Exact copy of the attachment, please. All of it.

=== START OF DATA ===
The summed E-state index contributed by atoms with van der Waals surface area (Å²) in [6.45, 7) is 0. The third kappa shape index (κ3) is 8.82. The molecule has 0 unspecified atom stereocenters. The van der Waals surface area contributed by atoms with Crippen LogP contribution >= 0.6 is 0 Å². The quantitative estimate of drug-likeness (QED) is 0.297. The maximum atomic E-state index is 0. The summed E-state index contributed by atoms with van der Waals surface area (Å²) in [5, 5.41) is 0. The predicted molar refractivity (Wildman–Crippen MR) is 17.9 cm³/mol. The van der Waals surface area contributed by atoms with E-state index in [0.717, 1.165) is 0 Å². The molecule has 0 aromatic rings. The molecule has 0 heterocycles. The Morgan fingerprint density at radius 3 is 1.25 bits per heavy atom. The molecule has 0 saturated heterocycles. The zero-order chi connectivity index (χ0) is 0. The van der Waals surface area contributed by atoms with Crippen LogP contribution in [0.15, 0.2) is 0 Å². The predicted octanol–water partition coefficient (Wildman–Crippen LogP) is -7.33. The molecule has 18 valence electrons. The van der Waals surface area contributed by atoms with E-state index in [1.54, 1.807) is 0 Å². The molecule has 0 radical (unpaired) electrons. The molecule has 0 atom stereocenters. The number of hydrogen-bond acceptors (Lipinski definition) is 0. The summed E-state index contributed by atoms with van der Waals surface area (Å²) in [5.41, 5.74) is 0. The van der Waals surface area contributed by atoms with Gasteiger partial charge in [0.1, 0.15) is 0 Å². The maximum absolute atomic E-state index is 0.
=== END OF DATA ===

The summed E-state index contributed by atoms with van der Waals surface area (Å²) in [6.45, 7) is 0. The third kappa shape index (κ3) is 8.82. The molecule has 0 unspecified atom stereocenters. The van der Waals surface area contributed by atoms with Crippen LogP contribution >= 0.6 is 0 Å². The quantitative estimate of drug-likeness (QED) is 0.297. The maximum atomic E-state index is 0. The summed E-state index contributed by atoms with van der Waals surface area (Å²) in [5, 5.41) is 0. The predicted molar refractivity (Wildman–Crippen MR) is 17.9 cm³/mol. The van der Waals surface area contributed by atoms with E-state index in [0.717, 1.165) is 0 Å². The molecule has 0 aromatic rings. The molecule has 0 heterocycles. The Morgan fingerprint density at radius 3 is 1.25 bits per heavy atom. The molecule has 0 saturated heterocycles. The zero-order chi connectivity index (χ0) is 0. The van der Waals surface area contributed by atoms with Crippen LogP contribution in [0.15, 0.2) is 0 Å². The predicted octanol–water partition coefficient (Wildman–Crippen LogP) is -7.33. The molecule has 18 valence electrons. The van der Waals surface area contributed by atoms with E-state index in [1.54, 1.807) is 0 Å². The molecule has 0 radical (unpaired) electrons. The molecule has 0 atom stereocenters. The number of hydrogen-bond acceptors (Lipinski definition) is 0. The summed E-state index contributed by atoms with van der Waals surface area (Å²) in [5.41, 5.74) is 0. The van der Waals surface area contributed by atoms with Gasteiger partial charge in [0.1, 0.15) is 0 Å². The maximum absolute atomic E-state index is 0.